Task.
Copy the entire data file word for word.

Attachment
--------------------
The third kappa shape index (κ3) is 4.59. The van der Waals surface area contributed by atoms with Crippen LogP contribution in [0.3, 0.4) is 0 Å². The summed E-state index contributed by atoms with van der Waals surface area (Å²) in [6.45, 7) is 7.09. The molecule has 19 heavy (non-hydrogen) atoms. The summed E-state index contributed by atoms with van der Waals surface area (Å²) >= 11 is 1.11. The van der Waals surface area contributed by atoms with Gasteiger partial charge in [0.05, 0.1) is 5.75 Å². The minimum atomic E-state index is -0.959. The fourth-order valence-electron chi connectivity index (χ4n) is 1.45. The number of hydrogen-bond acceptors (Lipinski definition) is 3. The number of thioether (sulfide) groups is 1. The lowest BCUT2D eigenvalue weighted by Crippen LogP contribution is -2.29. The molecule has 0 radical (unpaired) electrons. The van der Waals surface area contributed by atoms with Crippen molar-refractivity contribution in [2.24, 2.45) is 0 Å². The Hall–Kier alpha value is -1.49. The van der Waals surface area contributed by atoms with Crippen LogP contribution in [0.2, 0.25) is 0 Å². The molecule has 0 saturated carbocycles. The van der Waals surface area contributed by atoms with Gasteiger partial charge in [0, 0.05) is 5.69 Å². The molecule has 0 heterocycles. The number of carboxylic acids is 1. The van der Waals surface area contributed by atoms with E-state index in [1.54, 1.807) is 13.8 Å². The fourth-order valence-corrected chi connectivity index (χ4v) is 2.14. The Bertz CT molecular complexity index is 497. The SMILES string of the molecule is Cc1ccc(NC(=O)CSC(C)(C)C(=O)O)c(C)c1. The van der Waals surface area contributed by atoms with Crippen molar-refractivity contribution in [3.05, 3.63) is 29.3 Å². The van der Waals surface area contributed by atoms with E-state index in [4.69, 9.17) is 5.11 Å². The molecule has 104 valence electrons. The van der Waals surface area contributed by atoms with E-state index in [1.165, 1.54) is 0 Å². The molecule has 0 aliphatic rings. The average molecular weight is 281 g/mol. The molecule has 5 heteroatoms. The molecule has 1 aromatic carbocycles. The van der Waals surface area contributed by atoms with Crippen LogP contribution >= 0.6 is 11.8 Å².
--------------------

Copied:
The third kappa shape index (κ3) is 4.59. The van der Waals surface area contributed by atoms with Crippen LogP contribution in [0.3, 0.4) is 0 Å². The summed E-state index contributed by atoms with van der Waals surface area (Å²) in [6.45, 7) is 7.09. The molecule has 19 heavy (non-hydrogen) atoms. The summed E-state index contributed by atoms with van der Waals surface area (Å²) >= 11 is 1.11. The van der Waals surface area contributed by atoms with Gasteiger partial charge in [0.05, 0.1) is 5.75 Å². The minimum atomic E-state index is -0.959. The fourth-order valence-electron chi connectivity index (χ4n) is 1.45. The number of hydrogen-bond acceptors (Lipinski definition) is 3. The number of thioether (sulfide) groups is 1. The lowest BCUT2D eigenvalue weighted by Crippen LogP contribution is -2.29. The molecule has 0 radical (unpaired) electrons. The van der Waals surface area contributed by atoms with Crippen molar-refractivity contribution in [2.24, 2.45) is 0 Å². The Hall–Kier alpha value is -1.49. The van der Waals surface area contributed by atoms with Crippen LogP contribution in [0.2, 0.25) is 0 Å². The molecule has 0 saturated carbocycles. The van der Waals surface area contributed by atoms with Gasteiger partial charge in [0, 0.05) is 5.69 Å². The molecule has 0 heterocycles. The number of carboxylic acids is 1. The van der Waals surface area contributed by atoms with E-state index in [1.54, 1.807) is 13.8 Å². The fourth-order valence-corrected chi connectivity index (χ4v) is 2.14. The Bertz CT molecular complexity index is 497. The SMILES string of the molecule is Cc1ccc(NC(=O)CSC(C)(C)C(=O)O)c(C)c1. The van der Waals surface area contributed by atoms with Crippen molar-refractivity contribution in [3.05, 3.63) is 29.3 Å². The van der Waals surface area contributed by atoms with E-state index in [4.69, 9.17) is 5.11 Å². The molecule has 104 valence electrons. The van der Waals surface area contributed by atoms with E-state index in [1.165, 1.54) is 0 Å². The molecule has 0 aliphatic rings. The average molecular weight is 281 g/mol. The molecule has 5 heteroatoms. The molecule has 1 aromatic carbocycles. The van der Waals surface area contributed by atoms with Crippen LogP contribution >= 0.6 is 11.8 Å².